Issue: 2014 > October > special report

To treat or not to treat Developments in the field of advanced differentiated thyroid cancer

T.C. Schneider, E. Kapiteijn, E.P. Corssmit, S.F. Oosting, A.N.A. van der Horst-Schrivers, T.P. Links


Background: Thyroid cancer is the most prevalent
endocrine malignancy. Based on the increased understanding of thyroid tumourigenesis, novel
therapeutic agents have been identified. However, given
the low incidence, the good prognosis of the majority of these tumours and the limited evidence of different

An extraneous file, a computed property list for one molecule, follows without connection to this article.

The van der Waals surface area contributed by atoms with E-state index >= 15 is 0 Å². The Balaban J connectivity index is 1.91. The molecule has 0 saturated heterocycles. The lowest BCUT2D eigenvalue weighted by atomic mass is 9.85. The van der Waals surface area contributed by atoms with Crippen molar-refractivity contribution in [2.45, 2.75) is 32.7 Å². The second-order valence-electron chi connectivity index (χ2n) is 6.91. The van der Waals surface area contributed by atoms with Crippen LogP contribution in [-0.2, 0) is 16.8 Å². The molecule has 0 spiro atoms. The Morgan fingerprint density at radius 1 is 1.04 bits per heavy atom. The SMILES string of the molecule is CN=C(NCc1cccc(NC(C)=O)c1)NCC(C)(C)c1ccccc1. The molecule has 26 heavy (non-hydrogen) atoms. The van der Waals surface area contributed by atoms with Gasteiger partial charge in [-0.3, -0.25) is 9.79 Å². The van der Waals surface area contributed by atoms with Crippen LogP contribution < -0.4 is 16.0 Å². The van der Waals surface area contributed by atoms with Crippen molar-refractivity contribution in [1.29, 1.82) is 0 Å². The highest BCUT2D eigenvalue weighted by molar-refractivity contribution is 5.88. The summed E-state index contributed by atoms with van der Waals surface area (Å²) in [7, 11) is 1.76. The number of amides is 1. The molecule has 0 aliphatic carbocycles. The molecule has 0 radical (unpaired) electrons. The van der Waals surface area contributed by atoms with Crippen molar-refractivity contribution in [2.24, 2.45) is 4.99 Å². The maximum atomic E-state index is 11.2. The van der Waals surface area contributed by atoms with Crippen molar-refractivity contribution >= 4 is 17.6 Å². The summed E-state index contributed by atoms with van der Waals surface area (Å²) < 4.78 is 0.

treatment modalities, a wide variety of treatment strategies are available. These are mostly based on small studies, data from retrospective analyses and the particular experiences of treating physicians. We discuss the recent developments in the treatment of advanced differentiated thyroid cancer. Case description: Three cases demonstrate the considerations involved in treatment decisions for patients with advanced thyroid cancer. The first patient achieved stable disease for over five years with different targeted therapies. The second patient shows the potential (severe) toxicity of these drugs and the third patient illustrates the indolent nature of this disease. Conclusion: The treatment of patients with extensively metastasised thyroid cancer is very complicated. The timing of initiation of therapy and the potential toxicity of targeted therapies are important in the clinical decision to treat or not to treat because of the slowly progressive course of differentiated thyroid cancer. When targeted therapy is considered, it remains of great importance to enrol patients in clinical studies in order to further determine the position of these therapies, to develop more effective (combination) treatment schemes, and above all, to identify those patients that truly benefit.